Monday, 6 October 2014

What constitutes good governance? - from David Gold, CEO of Prospectus

Earlier this year Barclays launched a new, comprehensive guide to support its Philanthropy Service for its high net worth clients. Philanthropy: Your Guide to Giving provides step-by-step advice and answers questions about all aspects of charitable giving.

The guide, the first of its kind from a UK private bank, will be used by Barclays as part of the broader Philanthropy Service that aims to engage, educate and support clients with their desire to become more engaged contributing charities – financially and beyond.

David Gold, CEO of Prospectus, was interviewed to provide his insight on “What Constitutes Good Governance?” drawing on his extensive experience of Trusteeship and governance, having served on a number of boards throughout his career.

You can read the full extract below as well as on the Prospectus website. Find further information on Barclays Philanthropy Service here and find further information on our governance services here.

What Constitutes Good Governance?

In our view, at the most simple level good governance ensures that a charity is focused closely on its mission, that it meets its charitable objects to the best of its ability, and that it complies with the controls and regulations required of it.

However, for some deeper insights on this topic we interviewed one of our contributors, David Gold. David has worked in the not-for-profit sector for many years, running a recruitment company, Prospectus, which places CEOs and Chairs in charities; and he has been a Trustee on various charity Boards throughout his career. He draws a very clear picture of good governance, defining it as, “falling into three primary areas: generative thinking strategic and fiduciary responsibilities.” So firstly, what does he mean by generative thinking?

David responds: “I mean a Board that stands back occasionally and looks widely at the issue or cause they are dealing with to consider the status of it today rather than how it was years ago. Has the cause focus altered or shifted? Is technology influencing or advancing it? Who is doing new work? What are the new challenges? This could be termed a ‘blank piece of paper’ approach.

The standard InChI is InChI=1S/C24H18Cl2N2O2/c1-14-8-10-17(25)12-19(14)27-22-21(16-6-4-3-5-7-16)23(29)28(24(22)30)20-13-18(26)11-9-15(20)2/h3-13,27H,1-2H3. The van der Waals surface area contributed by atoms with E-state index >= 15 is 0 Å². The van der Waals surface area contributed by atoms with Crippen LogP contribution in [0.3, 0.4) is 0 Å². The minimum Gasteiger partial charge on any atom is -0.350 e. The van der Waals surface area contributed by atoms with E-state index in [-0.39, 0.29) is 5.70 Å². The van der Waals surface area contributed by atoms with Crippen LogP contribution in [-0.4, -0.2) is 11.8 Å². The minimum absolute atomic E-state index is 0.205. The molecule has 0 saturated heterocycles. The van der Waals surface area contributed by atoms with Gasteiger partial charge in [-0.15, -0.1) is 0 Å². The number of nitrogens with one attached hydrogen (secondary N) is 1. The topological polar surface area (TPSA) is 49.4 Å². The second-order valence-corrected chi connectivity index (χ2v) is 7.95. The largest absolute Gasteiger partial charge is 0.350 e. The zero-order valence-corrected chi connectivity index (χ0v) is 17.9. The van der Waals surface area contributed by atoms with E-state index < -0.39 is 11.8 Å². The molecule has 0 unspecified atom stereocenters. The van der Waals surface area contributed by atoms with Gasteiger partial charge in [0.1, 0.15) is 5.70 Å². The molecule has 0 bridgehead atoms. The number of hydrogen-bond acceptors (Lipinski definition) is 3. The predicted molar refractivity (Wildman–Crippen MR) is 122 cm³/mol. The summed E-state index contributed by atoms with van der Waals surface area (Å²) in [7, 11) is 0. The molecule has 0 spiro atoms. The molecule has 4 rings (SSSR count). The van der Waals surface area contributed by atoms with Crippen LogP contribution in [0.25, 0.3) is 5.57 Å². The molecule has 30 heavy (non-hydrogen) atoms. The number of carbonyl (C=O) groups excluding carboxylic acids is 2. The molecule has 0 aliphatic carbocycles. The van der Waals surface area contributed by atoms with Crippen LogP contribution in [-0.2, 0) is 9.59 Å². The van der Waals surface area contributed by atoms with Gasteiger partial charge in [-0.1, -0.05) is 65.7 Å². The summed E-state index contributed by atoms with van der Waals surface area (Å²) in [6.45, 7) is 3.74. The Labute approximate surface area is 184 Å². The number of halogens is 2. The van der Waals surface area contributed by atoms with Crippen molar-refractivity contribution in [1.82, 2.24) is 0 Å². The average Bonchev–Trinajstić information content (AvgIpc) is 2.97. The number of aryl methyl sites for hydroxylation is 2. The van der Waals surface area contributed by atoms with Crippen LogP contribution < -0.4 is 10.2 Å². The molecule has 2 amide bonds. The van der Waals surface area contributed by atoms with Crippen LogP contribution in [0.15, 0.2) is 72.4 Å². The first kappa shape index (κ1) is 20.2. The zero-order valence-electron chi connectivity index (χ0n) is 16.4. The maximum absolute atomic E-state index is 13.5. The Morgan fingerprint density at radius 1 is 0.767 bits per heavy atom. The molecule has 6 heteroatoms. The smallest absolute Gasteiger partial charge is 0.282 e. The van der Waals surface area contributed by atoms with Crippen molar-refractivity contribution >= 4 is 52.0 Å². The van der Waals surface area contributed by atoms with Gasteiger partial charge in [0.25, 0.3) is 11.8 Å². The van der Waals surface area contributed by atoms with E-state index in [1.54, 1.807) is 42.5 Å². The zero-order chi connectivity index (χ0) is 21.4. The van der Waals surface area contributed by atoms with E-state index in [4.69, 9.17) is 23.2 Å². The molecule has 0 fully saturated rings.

Then you can consider how your own organisation is contributing or responding to that external view. Is it taking account of the current environment? Is it building links with new entrants, or undertaking new or adapted research, or even eliminating programmes that have become obsolete or that duplicate those of others? The point here is to ensure that you don’t just view the cause in a narrow frame from your own organisation’s perspective, but that you continually look at its wider profile, achievements, changes and impact, and use that broader perspective to set the context and benchmarks for your own activity.”

David believes that good governance also means being strategic. Here he stresses that it is the CEO and the senior management who really determine the organisation’s strategy. “The job of the Board is to support and constructively critique the strategy, and to request additions or refinements before signing it off, but not to invent it themselves. Of course they should regularly monitor progress against the plan, and expect the CEO to monitor and report back to them. Another vital role in the implementation of strategy is to ensure that the CEO has the resources (people, money, infrastructure) to be able to execute the strategy effectively. All too often Boards ask for growth on the one hand and then take a penny-pinching stance on staff costs on the other. So be conscious of how you support your CEO and how you can make life easier for him or her and for the clients of the organisation.”

David’s final requirement for good governance is the capability to manage fiduciary responsibilities well. “Obviously you need to pay attention to your compliance with charity laws and regulations on accounting, financial management and reporting. One way to manage the detail of all this is by setting up a financial sub-committee of the Board, so that only policy level discussions on finance are taken on the main Board agenda. Too many Boards end up discussing operational finances like photocopier contracts and telephone charges when this can be done by a small sub-group of Trustees who have the requisite finance skills and knowledge of risk and compliance.”

David sums up what makes a good Board in his opinion: “A good Board is one populated by those who are strongly committed as Trustees, all marching in the same direction, and full engaged with the charity. The trick is to pick people from diverse backgrounds who really care about your mission and have some passion for it. Above all it should be an opportunity for everyone participating to learn and to have fun. And finally, Boards operating really well show faith and trust in their CEO and senior management team.”

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